Finally, I got my eazybreathe full face snorkeling mask.
Got to test it and here’s my lil video review.
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Feel free to put your comments below for questions.
Below are some detailed product description and Precautions.
What precautions should I take with my Easybreath®? One thing to look out for: SAND.
– As for your sunglasses, avoid letting your Easybreath® come into contact with sand as this can scratch the window of the mask.
– If sand is present, do not use force to clip the snorkel into place. Rinse the snorkel and mask before connecting them.
– Sand can also clog the float valve inside the snorkel. Rinse the snorkel vigorously or use a key that you can fit through the rear vents of the snorkel to unblock the float valve and rinse the snorkel.
To choose your size: Try on the mask in store. Tighten the mask to fit against your face, there should be no gap between your chin and the bottom of the mask.
Why can’t you free dive with the Easybreath®? It is not possible to free dive because:
1) The dry top system does not work in a horizontal position when duck diving.
2) The volume of air contained in the Easybreath® is much greater than that contained in a traditional mask; from 1m deep, the pressure of the mask on the face becomes very uncomfortable.
3) When you free dive, you need to equalize the pressure afterwards. With the Easybreath® it is impossible to equalize because you cannot get at your nose.
My Easybreath® isn’t watertight… it’s letting in water. There are several reasons why water may be getting into the mask:
– The most common is due to choosing the wrong size. The Easybreath® comes in 2 adult sizes. S/M for slim faces (80% of women) and L/XL for wider faces.
– Warning gentlemen, your beard may be responsible for letting in water. Beards stop the seal between the silicone skirt of the mask and your skin from being properly established.
– For those with long hair, be careful not to trap any hair between your forehead and the mask.
The float valve in the snorkel is stuck, what should I do? To enjoy using your Easybreath® for as long as possible, avoid putting it in the sand. If the float valve is stuck, it is most likely because sand has got between the float and the snorkel wall.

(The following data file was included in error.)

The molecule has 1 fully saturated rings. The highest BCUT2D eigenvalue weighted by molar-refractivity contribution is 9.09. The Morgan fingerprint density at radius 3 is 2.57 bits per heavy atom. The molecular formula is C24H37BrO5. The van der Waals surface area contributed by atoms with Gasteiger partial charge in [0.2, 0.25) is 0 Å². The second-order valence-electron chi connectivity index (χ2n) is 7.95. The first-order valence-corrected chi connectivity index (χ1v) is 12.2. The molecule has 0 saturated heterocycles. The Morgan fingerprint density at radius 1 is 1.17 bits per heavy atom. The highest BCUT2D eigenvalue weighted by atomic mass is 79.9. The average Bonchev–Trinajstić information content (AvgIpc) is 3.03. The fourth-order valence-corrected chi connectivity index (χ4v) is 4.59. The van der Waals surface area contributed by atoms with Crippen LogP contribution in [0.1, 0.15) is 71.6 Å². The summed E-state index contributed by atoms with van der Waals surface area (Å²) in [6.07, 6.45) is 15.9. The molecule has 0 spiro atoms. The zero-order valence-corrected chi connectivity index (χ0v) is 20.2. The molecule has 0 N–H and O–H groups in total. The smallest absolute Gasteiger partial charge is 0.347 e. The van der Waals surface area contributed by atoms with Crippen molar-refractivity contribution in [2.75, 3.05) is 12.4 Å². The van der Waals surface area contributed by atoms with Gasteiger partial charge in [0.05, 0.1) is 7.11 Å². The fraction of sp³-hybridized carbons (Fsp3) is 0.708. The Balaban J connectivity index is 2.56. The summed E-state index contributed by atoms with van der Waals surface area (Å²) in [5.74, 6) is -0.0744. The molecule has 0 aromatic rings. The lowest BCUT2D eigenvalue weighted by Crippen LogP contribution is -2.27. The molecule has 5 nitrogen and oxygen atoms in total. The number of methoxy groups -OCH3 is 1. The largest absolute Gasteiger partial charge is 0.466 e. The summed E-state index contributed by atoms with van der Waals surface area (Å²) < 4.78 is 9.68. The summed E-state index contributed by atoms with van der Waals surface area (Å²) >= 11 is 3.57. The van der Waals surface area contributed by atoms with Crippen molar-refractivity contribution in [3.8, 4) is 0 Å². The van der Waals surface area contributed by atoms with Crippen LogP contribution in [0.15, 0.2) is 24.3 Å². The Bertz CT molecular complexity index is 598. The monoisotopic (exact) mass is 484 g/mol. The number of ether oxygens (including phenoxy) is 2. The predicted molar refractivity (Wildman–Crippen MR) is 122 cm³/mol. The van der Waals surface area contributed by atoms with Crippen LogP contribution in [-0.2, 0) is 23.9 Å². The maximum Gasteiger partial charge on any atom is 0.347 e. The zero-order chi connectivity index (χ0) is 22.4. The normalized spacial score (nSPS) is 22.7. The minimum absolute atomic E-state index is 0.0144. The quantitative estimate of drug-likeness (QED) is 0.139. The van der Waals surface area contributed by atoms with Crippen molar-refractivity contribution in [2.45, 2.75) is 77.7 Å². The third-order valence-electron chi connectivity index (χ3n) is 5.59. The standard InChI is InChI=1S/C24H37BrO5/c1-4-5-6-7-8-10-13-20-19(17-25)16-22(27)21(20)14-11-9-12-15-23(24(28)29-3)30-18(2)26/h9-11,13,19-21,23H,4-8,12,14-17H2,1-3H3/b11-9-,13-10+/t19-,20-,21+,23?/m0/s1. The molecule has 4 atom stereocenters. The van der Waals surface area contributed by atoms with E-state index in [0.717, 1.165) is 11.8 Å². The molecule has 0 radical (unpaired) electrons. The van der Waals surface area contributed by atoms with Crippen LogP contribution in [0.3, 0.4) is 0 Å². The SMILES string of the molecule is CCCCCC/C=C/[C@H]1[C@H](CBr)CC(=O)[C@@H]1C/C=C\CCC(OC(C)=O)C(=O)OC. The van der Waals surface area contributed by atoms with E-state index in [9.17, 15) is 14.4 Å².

Use a key that you can fit through the rear vents of the snorkel to unblock the float valve and rinse the snorkel to completely remove the sand. You’ll find a video guide at the bottom of the page.
Why isn’t the snorkel of the Easybreath® very long? Contrary to what some may think, the snorkel of the Easybreath® sticks out of the water more than a traditional snorkel. A traditional snorkel seems longer because it starts from the mouth and not the top of the head like the Easybreath®.
If you try breathing through a snorkel and then through a garden hose you will understand that the longer the tube, the harder it is to breathe.
To guarantee a level of respiratory effort that meets current standards, we cannot make the snorkel any longer.
Find all our frequently asked questions at tribord.com Find all the FAQs at for the Easybreath® snorkelling mask at Tribord.com
Exclusive anti-fogging concept: It works best in waters over 18°C and is based on the fact that the fresh air breathed in is projected onto the front window before reaching the nose or mouth. This is the same principle as the ventilation of your car windscreen. The moisture laden air that you breathe out takes a different route: When you breathe out, the air is expelled through the silicone connections at the side that drive the air into the white mask surround which then dispels the air into the snorkel.
Dry top system to stop water from entering: It was developed to stop water from getting into the snorkel when there is choppy water, small waves on the surface or when the user leans their head too far forward to observe the seabed. Under the same conditions with a traditional snorkel, the user could swallow the water that gets into the snorkel; this is what we wanted to avoid.